Journal of International Women's Studies
Call for Papers - GENDER, POVERTY AND INEQUALITY
Debates on gender equality have often been expressed in terms of institutions, intersectionality, power relations and agency, and construction and post-construction approaches. The battles that women fought during the struggle for national liberation in South Africa are an example of agency, the most significant moment being the women’s march to the Union Buildings (1956) which united women of all races in the call for the banning of passes. Indeed, this radical struggle for gender equality culminated in the 1994 democratic dispensation and the 1996 Constitution that recognised the rights of all who live in South Africa. By 1996, it appeared that the battle for equality had been won. The inclusion of a clause outlawing gender discrimination that had been the norm in South Africa was a major achievement for women. Yet for women in post-apartheid South Africa, the gender equality clause in 1996 was only the beginning of more battles on the constitutional and political front. Whether gender equality has been achieved in South Africa is subject to debate.
In order to understand gender equality and implications for praxis, it is important to employ methodologies that not only disaggregate data and theoretical approaches that deconstruct the place of women in contemporary South Africa, but also shed light on gender, poverty and inequality. It is with this in mind that we call for papers that reflect concerns on gender, poverty and inequality. In South Africa as elsewhere women are not a homogenous group and, therefore analyses should delve deep into these differences and thus aim to paint a more representative status of women that interrogates class, ethnicity, race and other categories besides.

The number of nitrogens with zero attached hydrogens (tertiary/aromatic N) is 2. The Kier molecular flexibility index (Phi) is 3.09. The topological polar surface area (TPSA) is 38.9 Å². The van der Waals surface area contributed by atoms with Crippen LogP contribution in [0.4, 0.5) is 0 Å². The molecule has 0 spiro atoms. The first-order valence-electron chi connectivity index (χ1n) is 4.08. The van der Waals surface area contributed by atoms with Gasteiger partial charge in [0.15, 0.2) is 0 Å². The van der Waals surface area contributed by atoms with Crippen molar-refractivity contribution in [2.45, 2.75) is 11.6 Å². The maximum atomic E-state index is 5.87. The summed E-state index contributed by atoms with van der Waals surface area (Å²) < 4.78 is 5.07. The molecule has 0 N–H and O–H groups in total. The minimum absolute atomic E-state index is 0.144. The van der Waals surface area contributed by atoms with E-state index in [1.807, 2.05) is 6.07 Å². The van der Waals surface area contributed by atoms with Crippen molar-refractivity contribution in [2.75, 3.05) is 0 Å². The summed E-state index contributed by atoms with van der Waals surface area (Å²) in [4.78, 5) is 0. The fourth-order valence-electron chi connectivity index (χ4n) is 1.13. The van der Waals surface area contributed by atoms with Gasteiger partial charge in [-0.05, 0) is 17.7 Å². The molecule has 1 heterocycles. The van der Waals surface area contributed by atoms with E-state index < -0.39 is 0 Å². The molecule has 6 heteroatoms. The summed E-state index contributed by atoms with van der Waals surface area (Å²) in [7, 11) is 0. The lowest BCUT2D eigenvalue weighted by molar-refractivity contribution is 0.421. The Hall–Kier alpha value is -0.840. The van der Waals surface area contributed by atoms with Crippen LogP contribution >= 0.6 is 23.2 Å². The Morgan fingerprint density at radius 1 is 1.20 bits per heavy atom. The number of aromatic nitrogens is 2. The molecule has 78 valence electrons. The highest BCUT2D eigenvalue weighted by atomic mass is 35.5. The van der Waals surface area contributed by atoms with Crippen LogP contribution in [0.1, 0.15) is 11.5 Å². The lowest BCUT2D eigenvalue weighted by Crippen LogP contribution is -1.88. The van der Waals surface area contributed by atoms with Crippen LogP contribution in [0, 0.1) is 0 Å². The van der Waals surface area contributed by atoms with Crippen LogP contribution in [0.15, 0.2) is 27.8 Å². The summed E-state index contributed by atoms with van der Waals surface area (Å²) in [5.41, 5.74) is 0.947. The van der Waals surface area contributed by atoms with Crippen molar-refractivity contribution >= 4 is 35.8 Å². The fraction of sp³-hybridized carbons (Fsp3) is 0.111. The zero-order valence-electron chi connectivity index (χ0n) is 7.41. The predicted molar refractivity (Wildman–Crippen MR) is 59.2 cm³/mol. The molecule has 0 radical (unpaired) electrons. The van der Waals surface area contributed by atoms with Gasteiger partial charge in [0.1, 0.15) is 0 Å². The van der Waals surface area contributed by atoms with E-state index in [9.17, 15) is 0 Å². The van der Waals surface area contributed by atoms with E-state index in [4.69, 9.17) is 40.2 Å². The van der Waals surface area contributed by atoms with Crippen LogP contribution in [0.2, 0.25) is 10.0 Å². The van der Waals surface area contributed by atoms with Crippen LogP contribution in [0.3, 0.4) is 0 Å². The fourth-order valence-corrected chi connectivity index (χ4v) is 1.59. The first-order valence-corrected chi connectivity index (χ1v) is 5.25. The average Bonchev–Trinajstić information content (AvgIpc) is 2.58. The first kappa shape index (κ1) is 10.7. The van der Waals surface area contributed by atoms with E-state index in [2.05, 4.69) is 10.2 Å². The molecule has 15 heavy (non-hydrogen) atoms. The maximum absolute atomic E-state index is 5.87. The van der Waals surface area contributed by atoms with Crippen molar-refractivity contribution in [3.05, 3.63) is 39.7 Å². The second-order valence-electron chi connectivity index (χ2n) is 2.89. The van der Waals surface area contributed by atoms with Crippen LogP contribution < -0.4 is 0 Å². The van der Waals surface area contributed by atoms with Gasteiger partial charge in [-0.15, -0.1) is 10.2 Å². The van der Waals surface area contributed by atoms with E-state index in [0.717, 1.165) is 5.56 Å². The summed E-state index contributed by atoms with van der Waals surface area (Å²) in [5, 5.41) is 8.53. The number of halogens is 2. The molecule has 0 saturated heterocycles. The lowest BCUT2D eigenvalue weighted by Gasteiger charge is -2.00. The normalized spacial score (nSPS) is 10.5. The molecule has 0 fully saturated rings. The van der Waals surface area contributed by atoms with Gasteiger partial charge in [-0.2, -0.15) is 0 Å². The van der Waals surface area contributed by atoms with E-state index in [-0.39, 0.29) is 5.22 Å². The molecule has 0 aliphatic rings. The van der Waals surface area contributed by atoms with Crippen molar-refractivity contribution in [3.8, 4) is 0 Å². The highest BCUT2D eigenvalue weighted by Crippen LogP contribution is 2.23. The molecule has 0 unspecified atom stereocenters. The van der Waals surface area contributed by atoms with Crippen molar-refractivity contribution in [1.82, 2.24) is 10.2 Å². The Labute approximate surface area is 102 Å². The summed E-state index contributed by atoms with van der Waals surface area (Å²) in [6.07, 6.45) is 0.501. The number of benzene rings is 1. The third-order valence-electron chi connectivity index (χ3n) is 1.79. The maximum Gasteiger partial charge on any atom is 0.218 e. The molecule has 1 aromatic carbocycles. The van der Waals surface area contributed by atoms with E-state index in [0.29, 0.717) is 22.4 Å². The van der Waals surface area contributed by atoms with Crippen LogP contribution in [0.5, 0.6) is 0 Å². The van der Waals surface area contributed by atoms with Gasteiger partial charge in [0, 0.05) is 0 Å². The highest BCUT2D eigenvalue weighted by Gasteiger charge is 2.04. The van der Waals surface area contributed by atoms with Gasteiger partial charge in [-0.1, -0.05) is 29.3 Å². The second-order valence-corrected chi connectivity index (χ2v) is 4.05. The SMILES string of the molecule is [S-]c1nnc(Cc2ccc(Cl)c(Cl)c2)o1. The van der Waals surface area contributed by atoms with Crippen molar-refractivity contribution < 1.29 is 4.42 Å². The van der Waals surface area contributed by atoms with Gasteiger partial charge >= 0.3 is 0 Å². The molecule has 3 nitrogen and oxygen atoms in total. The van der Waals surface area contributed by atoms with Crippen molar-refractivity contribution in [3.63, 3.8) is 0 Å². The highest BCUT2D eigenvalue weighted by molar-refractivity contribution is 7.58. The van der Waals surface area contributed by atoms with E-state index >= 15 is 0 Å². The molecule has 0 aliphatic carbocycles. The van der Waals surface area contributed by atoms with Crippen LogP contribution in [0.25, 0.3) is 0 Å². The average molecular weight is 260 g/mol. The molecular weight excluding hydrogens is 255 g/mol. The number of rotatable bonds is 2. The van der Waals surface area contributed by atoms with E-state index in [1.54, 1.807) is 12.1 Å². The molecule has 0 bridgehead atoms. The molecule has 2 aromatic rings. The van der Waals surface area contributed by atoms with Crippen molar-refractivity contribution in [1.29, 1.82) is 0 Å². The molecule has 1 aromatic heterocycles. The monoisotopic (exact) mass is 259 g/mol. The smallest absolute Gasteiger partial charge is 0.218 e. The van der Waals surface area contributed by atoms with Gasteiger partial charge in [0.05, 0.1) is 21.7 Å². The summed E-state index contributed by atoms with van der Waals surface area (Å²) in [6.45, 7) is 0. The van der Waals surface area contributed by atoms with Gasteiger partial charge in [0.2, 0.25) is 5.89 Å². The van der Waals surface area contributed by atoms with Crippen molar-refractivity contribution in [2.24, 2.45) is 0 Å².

In the meantime, South African women have advanced into leadership positions and, according to the MDG report 2015, South Africa was close to bridging the gender gap in terms of women’s representation in political leadership. Indeed, two South African women stand out; Nkosazana Dlamini-Zuma, the former chairperson of the African Union (AU), and Phumzile Mlambo-Ngcuka, the current Under-Secretary-General and Executive Director of United Nations (UN) Women. Women in Ministerial positions in South Africa are no longer a rare phenomenon but the norm. In education, girls and young women have made strides too. Gender parity has been achieved in basic and tertiary education, but that is where parity ends. Current statistics showing that women have made strides into leadership positions in various fields, including employment in the non-agricultural sector, suggest that the women are occupying spaces that were previously dominated by men and out of bounds for women in general. However, the successes achieved pale in comparison to the continuing patriarchal dominance in both the private and public spheres Men dominate the political sphere, while white men in particular still dominate the economic sphere. The androcentric organisational cultures that entrench gender inequality remain untouched. Progress has been made on the political front but gender inequality and poverty still persist.